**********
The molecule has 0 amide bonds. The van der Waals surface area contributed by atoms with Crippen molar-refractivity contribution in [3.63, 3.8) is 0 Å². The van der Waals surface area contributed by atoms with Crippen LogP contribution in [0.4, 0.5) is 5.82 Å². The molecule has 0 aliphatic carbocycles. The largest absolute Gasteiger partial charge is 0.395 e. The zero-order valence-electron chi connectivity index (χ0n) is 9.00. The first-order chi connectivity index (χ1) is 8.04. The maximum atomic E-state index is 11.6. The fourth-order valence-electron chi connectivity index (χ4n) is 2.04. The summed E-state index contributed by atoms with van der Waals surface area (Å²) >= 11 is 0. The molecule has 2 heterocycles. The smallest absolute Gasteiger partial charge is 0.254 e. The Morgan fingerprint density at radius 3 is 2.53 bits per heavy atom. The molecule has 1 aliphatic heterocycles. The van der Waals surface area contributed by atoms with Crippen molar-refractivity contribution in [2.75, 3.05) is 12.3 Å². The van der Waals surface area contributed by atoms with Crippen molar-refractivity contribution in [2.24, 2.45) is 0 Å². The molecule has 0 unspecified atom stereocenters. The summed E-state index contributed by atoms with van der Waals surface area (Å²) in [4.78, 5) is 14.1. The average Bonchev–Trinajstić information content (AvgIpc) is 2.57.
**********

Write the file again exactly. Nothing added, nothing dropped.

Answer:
The molecule has 0 amide bonds. The van der Waals surface area contributed by atoms with Crippen molar-refractivity contribution in [3.63, 3.8) is 0 Å². The van der Waals surface area contributed by atoms with Crippen LogP contribution in [0.4, 0.5) is 5.82 Å². The molecule has 0 aliphatic carbocycles. The largest absolute Gasteiger partial charge is 0.395 e. The zero-order valence-electron chi connectivity index (χ0n) is 9.00. The first-order chi connectivity index (χ1) is 8.04. The maximum atomic E-state index is 11.6. The fourth-order valence-electron chi connectivity index (χ4n) is 2.04. The summed E-state index contributed by atoms with van der Waals surface area (Å²) >= 11 is 0. The molecule has 2 heterocycles. The smallest absolute Gasteiger partial charge is 0.254 e. The Morgan fingerprint density at radius 3 is 2.53 bits per heavy atom. The molecule has 1 aliphatic heterocycles. The van der Waals surface area contributed by atoms with Crippen molar-refractivity contribution in [2.75, 3.05) is 12.3 Å². The van der Waals surface area contributed by atoms with Crippen molar-refractivity contribution in [2.24, 2.45) is 0 Å². The molecule has 0 unspecified atom stereocenters. The summed E-state index contributed by atoms with van der Waals surface area (Å²) in [4.78, 5) is 14.1. The average Bonchev–Trinajstić information content (AvgIpc) is 2.57.